How to Utilize Technology Tools to Boost Financial Wellness

Stress is likely the largest contributor of health issues and loss of productivity at the workplace in America—and an estimated 84% of stress is derived from financial problems. That equates to huge financial ramifications for businesses of all sizes. A recently conducted Salary Finance survey found that American businesses are losing as much as 500-billion-dollars a year due to personal employee financial stress. That isn’t just alarming, it’s a national crisis that requires bold, proactive change to address it. Luckily, some of the tools to shift how our employees confront and work through personal financial stress already exist—all that’s missing is the focus and directive to know how to use them.


The concept of Financial Wellness is rightly gaining organizational attention in the wake of these findings, and many employees, particularly in some of the younger, less established generational demographics, are hungry to more proactively address the topic. Historically, many financial wellness options that are offered at businesses are opt-in, reactive, and self-service oriented programs that lack educational support or structured engagement. On average, employee end-user utilization of such programs is only between 1-2%. We have to do better.

As the Director of Retirement Outcomes, working with our corporate clients and their workforce of employees, I’m a Behavioral Finance mentor as much as I’m an educator. By approaching financial wellness from a holistic and humanistic vantage, I’m able to work directly with employees and HR professionals to better understand the foundation of their financial decisions and how they best interact with financial learning. It’s hard for employees to talk about tomorrow’s retirement planning if ‘today’s planning’ isn’t going well, so looking at the whole picture is required. Are employees more emotional or analytical in how they approach financial choices? Are they more ‘life goals’ or ‘returns’ focused when they interact with their planning?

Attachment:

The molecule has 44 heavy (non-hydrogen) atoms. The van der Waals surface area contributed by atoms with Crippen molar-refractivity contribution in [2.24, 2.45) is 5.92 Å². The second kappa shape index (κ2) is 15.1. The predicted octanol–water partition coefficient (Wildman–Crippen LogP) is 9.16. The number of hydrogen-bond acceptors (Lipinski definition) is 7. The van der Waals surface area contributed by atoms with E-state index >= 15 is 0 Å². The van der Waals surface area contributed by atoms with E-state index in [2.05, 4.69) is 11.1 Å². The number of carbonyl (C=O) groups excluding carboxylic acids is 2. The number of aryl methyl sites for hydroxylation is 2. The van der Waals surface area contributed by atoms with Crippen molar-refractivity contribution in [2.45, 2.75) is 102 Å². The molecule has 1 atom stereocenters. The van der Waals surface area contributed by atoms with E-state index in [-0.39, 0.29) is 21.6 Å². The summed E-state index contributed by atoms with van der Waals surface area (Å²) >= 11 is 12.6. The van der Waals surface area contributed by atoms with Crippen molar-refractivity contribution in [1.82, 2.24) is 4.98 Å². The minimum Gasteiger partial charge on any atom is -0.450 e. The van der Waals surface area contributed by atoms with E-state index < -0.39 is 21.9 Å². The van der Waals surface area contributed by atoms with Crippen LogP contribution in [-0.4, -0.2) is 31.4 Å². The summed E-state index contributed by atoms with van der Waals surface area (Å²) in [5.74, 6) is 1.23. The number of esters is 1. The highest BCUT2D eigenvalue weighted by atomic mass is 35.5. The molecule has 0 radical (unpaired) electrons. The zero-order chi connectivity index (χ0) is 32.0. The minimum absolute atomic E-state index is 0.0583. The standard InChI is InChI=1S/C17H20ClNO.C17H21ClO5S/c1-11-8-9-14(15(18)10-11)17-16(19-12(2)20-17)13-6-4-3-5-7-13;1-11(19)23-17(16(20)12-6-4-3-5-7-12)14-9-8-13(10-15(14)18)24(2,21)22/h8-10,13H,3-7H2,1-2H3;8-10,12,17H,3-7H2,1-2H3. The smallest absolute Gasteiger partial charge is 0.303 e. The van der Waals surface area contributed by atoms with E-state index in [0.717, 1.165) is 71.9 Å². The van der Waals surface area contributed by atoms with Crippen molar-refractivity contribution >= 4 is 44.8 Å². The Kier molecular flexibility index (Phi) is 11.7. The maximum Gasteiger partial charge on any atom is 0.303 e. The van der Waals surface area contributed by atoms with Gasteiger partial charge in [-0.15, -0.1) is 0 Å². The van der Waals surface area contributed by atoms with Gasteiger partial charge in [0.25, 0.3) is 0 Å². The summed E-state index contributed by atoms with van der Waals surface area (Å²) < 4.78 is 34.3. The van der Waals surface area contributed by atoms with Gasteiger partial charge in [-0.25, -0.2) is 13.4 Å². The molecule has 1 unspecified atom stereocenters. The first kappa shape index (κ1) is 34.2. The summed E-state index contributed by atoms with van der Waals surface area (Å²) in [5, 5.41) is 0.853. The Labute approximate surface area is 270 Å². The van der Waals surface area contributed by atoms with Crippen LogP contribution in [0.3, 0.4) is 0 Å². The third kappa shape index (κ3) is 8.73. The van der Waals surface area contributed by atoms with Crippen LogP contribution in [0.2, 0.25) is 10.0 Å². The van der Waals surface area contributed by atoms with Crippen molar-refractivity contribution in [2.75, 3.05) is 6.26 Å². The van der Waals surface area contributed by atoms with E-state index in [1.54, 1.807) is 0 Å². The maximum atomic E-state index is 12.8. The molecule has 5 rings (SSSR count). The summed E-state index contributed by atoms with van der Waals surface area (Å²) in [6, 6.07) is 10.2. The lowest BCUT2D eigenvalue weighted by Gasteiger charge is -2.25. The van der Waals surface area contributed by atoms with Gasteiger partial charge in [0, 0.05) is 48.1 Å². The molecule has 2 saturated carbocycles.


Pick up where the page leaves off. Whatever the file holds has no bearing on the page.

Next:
Only by understanding the motivations and preferred engagement approach of end-users can an advisor successfully interact with them in a way that delivers content to meaningfully change behavior. Technology tools are driving much of the necessary change in this field, making it an exciting time to be engaged in financial wellness. But technology tools alone are not enough as the paltry engagement rate of many programs highlights—behavioral change needs commitment and accountability to hold end-user attention. Today, more than ever, individual bandwidth is limited, and the time spent on any topic needs to be directed and proactively useful to capture attention.

In my experience, a successful financial wellness program needs certain elements:

  • It needs to be technology driven
  • It needs to gamify the learning process
  • It needs to be flexible enough to be focused or group oriented as needed
  • It needs a structured platform of guidance and incentivization
  • Must be bigger, more holistic in scope than just retirement planning and it must include every aspect of a person’s financial life

Luckily, there are already a number of good existing programs that offer these parameters. At Sapers & Wallack, we’ve partnered with WellCents to deliver all of this and more to our financial wellness clients. I’ve found this program, which includes financial wellness assessments, group workshops, one-on-one meetings, customized action plans and employer reporting systems, to offer the easily maneuverable and scalable outreach options to enact genuine engagement. Along with proactive guidance, this program has already been shown to yield a 35-75% utilization by end-users for the clients we work with. This is already a game changer, and we’re just getting started.

As a bit of a data geek, I am always looking for quantitative trends and ways to measure success. The engagement numbers and reported benefits to productivity, employee happiness and retention, and even overall health from our WellCents program involvement are very encouraging, but there is still a long way to go. With the growing numbers of receptive Millennial and Gen-Z employees in the workforce, adoption of more progressive, hands-on initiatives, like WellCents, can begin to foster and support financial wellness before stress consumes a company culture.

It feels like we’re in the midst of a paradigm shift in how we view and interact with our personal finances, with massive economic and health ramifications in the balance. It’s an exciting time to be involved in the current evolution of financial wellness in corporate America, and I’m encouraged by the tools we have to work with and early results of what we can deliver using them.

To read more about WellCents, visit:

And to reach out with your thoughts or needs for financial wellness planning, send me an email at: